My renewed life insurance policy now requires me to have a disclaimer in my blog. So here it goes: the beast of sarcasm is currently on vacation, so this entry is safe for the faint of heart and sensitive people. The beast worked really hard in the last blog promoting the new yoga products from the 3A Not-a-cult Yoga Inc. Some time off is well deserved.
I wrote about the role of teacher a while back and you can find it here. Recently a well respected yoga teacher Spicy Hello Kitty also wrote about the subject, and we had a short but meaningful discussion about it. Then lo and behold, the very topic came up again when The Divine Miss N and I were having coffee a couple of weeks ago. Obviously it's a topic that deserves more attention.
Back in my yoga teaching days, all of my classes were required to "have a heart-oriented theme, which has a meaningful connection to the grand spiritual purposes of the asana practice", and I was supposed to "display a dedication to serving each student and helping him or her unveil his or her innate goodness, worthiness, and Supreme nature, while inspiring..."
That's quite a load, especially from a yoga school that is supposed to be all about freedom. We're told to follow this template with a mandatory heart
theme, where each class starts with a 5-7 minutes of nattering that followed by om shanti shanti
shanti, sequenced poses with some alignment focus that leads to the climatic apex pose and then cool
off to a power nap... granted, this is a great template for an
asana class. But it's just a bit ironic when this system is
supposedly non-dogmatic. Looking back now, it has a shit load
of hair-splitting, not-all-forgiving, often-changing-to-conform-to-GM's
flavour of the month... you get the picture. A good tool to plan a class? Yes. The only way to teach a class? No.
Most importantly, because of the self-help, therapy, re-hab type of atmosphere it creates, many are drawn to it. This self-help, re-hab type of nattering is some powerful shit and it sells. It even has its own section at Chapters. Anyone who has been asked to demo a handstand or dropback in a yoga workshop can attest to it. I mean, Oh! My! God! I went to a yoga class and I became superman! I was healed! And I didn't even need the yoga urethra massage therapy!
We LOVE to tell people what to do. Bitch please. We all do, so don't even pretend that you are holy and above the rest of us. Whether we actually tell people what to do is a different story, but deep down we all have this intrinsic urge to tell people what they need to do, to show them the way, to "help them".... This is what I am having trouble with a lot of yoga teachers these days.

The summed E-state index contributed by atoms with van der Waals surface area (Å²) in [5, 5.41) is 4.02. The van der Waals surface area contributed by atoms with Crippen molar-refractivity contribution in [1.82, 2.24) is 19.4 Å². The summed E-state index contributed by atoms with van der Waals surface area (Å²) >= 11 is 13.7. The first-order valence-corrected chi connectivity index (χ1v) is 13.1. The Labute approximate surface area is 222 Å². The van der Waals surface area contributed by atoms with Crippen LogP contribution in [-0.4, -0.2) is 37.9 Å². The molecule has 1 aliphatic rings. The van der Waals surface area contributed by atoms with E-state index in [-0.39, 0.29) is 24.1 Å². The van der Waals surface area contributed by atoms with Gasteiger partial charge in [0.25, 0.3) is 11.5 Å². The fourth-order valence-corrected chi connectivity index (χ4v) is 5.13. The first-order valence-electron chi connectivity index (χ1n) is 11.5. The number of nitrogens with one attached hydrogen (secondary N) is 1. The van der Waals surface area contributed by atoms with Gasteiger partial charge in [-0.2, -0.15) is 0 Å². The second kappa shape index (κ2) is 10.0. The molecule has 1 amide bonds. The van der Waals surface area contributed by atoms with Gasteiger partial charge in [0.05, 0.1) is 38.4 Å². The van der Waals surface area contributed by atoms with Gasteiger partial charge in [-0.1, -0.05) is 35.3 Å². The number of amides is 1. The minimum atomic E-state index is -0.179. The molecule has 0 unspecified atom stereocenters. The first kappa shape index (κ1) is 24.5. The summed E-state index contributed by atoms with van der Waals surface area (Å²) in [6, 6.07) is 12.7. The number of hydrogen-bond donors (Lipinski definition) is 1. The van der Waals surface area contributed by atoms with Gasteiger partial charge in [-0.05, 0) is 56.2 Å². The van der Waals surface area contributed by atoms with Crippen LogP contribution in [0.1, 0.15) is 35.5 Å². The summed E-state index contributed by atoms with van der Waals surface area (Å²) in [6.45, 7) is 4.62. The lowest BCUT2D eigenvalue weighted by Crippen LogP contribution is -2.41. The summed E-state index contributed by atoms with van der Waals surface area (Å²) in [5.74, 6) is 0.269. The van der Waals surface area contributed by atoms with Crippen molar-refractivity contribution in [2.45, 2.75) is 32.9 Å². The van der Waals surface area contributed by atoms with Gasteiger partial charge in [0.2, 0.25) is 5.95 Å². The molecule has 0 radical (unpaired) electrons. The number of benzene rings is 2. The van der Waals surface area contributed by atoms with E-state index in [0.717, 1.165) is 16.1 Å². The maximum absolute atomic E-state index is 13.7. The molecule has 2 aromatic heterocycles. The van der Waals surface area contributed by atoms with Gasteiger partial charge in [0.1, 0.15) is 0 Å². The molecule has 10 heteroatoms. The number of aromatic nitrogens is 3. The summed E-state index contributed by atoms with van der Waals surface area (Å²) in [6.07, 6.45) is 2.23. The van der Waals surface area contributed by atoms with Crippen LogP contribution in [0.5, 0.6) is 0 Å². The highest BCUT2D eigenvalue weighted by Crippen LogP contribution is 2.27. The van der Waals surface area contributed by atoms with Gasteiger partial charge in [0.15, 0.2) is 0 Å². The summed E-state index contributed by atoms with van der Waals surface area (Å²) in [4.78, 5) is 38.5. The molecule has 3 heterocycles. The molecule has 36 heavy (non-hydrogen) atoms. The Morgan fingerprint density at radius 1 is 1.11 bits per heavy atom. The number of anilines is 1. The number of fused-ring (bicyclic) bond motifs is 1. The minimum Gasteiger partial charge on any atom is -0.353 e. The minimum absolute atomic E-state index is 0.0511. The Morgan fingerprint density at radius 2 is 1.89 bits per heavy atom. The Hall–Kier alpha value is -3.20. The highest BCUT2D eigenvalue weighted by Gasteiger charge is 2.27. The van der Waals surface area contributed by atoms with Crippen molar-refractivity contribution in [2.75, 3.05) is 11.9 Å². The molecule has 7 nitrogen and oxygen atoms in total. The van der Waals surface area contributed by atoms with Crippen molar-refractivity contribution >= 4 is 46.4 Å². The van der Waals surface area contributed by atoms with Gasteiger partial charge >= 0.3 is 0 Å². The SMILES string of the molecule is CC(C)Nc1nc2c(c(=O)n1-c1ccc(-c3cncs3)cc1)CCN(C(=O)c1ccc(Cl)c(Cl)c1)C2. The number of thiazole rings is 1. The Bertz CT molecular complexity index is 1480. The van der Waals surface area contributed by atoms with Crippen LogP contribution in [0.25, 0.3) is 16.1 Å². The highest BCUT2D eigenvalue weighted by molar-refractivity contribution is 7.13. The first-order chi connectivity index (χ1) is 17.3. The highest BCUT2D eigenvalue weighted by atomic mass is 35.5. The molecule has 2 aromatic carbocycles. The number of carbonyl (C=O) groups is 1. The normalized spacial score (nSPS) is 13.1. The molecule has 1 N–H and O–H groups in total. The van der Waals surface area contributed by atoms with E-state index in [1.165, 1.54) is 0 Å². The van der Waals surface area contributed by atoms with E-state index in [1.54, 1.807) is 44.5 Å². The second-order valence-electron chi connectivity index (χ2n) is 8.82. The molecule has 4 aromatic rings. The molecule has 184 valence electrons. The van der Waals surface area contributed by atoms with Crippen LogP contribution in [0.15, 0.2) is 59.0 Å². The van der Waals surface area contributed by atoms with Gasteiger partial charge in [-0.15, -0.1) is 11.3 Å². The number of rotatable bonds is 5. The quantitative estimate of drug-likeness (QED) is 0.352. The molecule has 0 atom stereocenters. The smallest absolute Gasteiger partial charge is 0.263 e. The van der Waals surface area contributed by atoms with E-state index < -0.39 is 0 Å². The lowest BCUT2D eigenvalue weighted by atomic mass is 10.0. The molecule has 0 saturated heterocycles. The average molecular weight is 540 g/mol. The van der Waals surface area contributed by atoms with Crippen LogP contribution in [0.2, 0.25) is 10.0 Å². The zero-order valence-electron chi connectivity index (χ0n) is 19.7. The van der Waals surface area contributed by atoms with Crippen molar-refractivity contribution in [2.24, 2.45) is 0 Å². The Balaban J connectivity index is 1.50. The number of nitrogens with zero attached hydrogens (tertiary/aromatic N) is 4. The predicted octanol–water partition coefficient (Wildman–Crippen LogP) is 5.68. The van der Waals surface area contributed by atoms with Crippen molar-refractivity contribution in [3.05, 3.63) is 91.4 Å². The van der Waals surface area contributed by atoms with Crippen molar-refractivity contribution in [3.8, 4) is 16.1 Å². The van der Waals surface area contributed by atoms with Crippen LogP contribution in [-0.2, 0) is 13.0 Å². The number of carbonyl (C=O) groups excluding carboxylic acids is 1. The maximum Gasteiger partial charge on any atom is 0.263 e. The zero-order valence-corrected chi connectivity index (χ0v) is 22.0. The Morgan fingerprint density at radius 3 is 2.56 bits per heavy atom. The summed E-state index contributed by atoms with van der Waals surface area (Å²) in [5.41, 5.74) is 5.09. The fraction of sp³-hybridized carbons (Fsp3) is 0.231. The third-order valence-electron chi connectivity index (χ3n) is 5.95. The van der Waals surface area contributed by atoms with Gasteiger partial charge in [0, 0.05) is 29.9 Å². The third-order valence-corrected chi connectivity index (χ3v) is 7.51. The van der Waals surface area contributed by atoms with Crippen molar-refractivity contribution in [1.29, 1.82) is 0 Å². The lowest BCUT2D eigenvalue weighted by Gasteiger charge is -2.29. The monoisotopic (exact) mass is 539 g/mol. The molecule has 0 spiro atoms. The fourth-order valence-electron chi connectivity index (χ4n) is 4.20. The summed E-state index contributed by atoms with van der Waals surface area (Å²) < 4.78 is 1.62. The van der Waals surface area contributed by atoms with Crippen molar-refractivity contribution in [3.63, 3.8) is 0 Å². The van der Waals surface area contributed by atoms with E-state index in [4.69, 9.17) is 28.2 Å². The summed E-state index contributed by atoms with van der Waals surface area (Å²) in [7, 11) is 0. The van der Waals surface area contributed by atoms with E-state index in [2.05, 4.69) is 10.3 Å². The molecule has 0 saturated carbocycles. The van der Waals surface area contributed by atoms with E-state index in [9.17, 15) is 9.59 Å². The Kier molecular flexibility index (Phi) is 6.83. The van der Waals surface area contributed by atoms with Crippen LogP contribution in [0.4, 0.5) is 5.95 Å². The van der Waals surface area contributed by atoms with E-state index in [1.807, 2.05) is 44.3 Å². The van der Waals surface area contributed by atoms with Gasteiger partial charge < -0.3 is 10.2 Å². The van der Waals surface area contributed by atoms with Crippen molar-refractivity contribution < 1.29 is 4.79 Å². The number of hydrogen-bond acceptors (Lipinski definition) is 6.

You see, many of them consider themselves a therapist or a life coach because they took a workshop with a philosophy scholar. All of a sudden their opinions become the answers to everything and can fix everyone's problems. But the reality is having an opinion is just that: having an opinion. It does not make us an expert. Who am I to tell these people
how to live their lives? Who am I to dispense unsolicited therapy when
many of them only come to do some poses and work off a sweat? Who am I
to voluntarily offer advice on life and shit to people who may be well
versed in life and shit themselves? Better yet, by voluntarily offering unsolicited happy beautiful advice on life, this bunch of yoga teachers
1) diminish, dismiss and invalidate others feelings and experiences
2) are covertly and judgmentally saying "you are broken but I can fix you because I am better than you".
As I discussed in my previous blog, the role of teacher is a complicated one. It comes with this imposed authority status and many yoga teachers just love seating on the pedestal, yammering to a bunch of listeners. There's nothing wrong with that. In fact I welcome any yoga teacher who shares what he or she has experienced in life, or learned in a workshop, or events that inspire them. Good teachers are skillful, humble and not afraid of talking about their own shit (without hijacking the class). Humility fosters growth, and a teacher who claims to know everything is one that has stopped learning and growing. No thanks.
There's a fundamental difference between "suggesting" and "imposing".
And there's an even bigger difference between
"imposing" and "judging". Also, in my opinion, there is a huge difference between a yoga teacher and a spiritual therapist. At least I don't think a 90-minute yoga class is the best place for preachy therapy while many simply want to have a good sweat, unless the class is called "spiritual healing in 90 minutes". Is it the yoga teacher's job to tell people how to live their lives and provide them with spiritual guidance? Does the E-RYT 500 registration with Yoga Alliance automatically qualify anyone to teach, preach and heal? I'm leaning towards NO.
Now that I think about it, there are quite a bit of similarities between a yoga teacher and a karaoke singer. Both stand in front of an audience and show off some kinds of skills. Both spew out stuff that some in the audience may or may not care for. Both may have amazing skills and deserve many rounds of applause, or they simply suck and really need to go away. Both have no official governing bodies except the booing from the audience, and there's nothing that can stop either of them from spewing out stuff. Frankly, both may have zero professional training and are just full of shit.
Hmm... may be I'll teach a yoga karaoke teacher training immersion workshop.